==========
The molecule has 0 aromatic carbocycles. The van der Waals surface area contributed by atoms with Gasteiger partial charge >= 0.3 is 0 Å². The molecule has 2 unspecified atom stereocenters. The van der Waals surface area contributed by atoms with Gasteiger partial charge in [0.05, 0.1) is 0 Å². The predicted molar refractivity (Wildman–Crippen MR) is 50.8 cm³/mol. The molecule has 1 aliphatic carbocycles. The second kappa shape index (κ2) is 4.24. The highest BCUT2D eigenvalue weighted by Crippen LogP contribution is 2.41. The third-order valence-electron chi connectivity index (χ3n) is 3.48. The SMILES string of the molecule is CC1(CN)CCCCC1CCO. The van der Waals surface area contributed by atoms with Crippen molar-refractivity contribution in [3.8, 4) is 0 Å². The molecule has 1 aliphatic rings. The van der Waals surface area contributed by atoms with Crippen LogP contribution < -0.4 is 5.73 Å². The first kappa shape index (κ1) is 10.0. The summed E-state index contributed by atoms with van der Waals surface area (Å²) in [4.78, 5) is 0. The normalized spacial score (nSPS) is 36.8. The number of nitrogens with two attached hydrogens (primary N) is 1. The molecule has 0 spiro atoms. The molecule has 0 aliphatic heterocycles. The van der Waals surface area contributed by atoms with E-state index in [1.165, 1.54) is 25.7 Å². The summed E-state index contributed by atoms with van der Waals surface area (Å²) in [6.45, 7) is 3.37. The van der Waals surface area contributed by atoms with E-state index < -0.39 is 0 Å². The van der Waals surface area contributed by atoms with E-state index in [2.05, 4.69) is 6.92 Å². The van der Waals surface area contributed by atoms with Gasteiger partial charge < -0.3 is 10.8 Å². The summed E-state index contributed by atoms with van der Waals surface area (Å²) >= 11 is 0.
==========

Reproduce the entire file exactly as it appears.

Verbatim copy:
The molecule has 0 aromatic carbocycles. The van der Waals surface area contributed by atoms with Gasteiger partial charge >= 0.3 is 0 Å². The molecule has 2 unspecified atom stereocenters. The van der Waals surface area contributed by atoms with Gasteiger partial charge in [0.05, 0.1) is 0 Å². The predicted molar refractivity (Wildman–Crippen MR) is 50.8 cm³/mol. The molecule has 1 aliphatic carbocycles. The second kappa shape index (κ2) is 4.24. The highest BCUT2D eigenvalue weighted by Crippen LogP contribution is 2.41. The third-order valence-electron chi connectivity index (χ3n) is 3.48. The SMILES string of the molecule is CC1(CN)CCCCC1CCO. The van der Waals surface area contributed by atoms with Crippen molar-refractivity contribution in [3.8, 4) is 0 Å². The molecule has 1 aliphatic rings. The van der Waals surface area contributed by atoms with Crippen LogP contribution < -0.4 is 5.73 Å². The first kappa shape index (κ1) is 10.0. The summed E-state index contributed by atoms with van der Waals surface area (Å²) in [4.78, 5) is 0. The normalized spacial score (nSPS) is 36.8. The number of nitrogens with two attached hydrogens (primary N) is 1. The molecule has 0 spiro atoms. The molecule has 0 aliphatic heterocycles. The van der Waals surface area contributed by atoms with E-state index in [1.165, 1.54) is 25.7 Å². The summed E-state index contributed by atoms with van der Waals surface area (Å²) in [6.45, 7) is 3.37. The van der Waals surface area contributed by atoms with E-state index < -0.39 is 0 Å². The van der Waals surface area contributed by atoms with E-state index in [2.05, 4.69) is 6.92 Å². The van der Waals surface area contributed by atoms with Gasteiger partial charge < -0.3 is 10.8 Å². The summed E-state index contributed by atoms with van der Waals surface area (Å²) >= 11 is 0.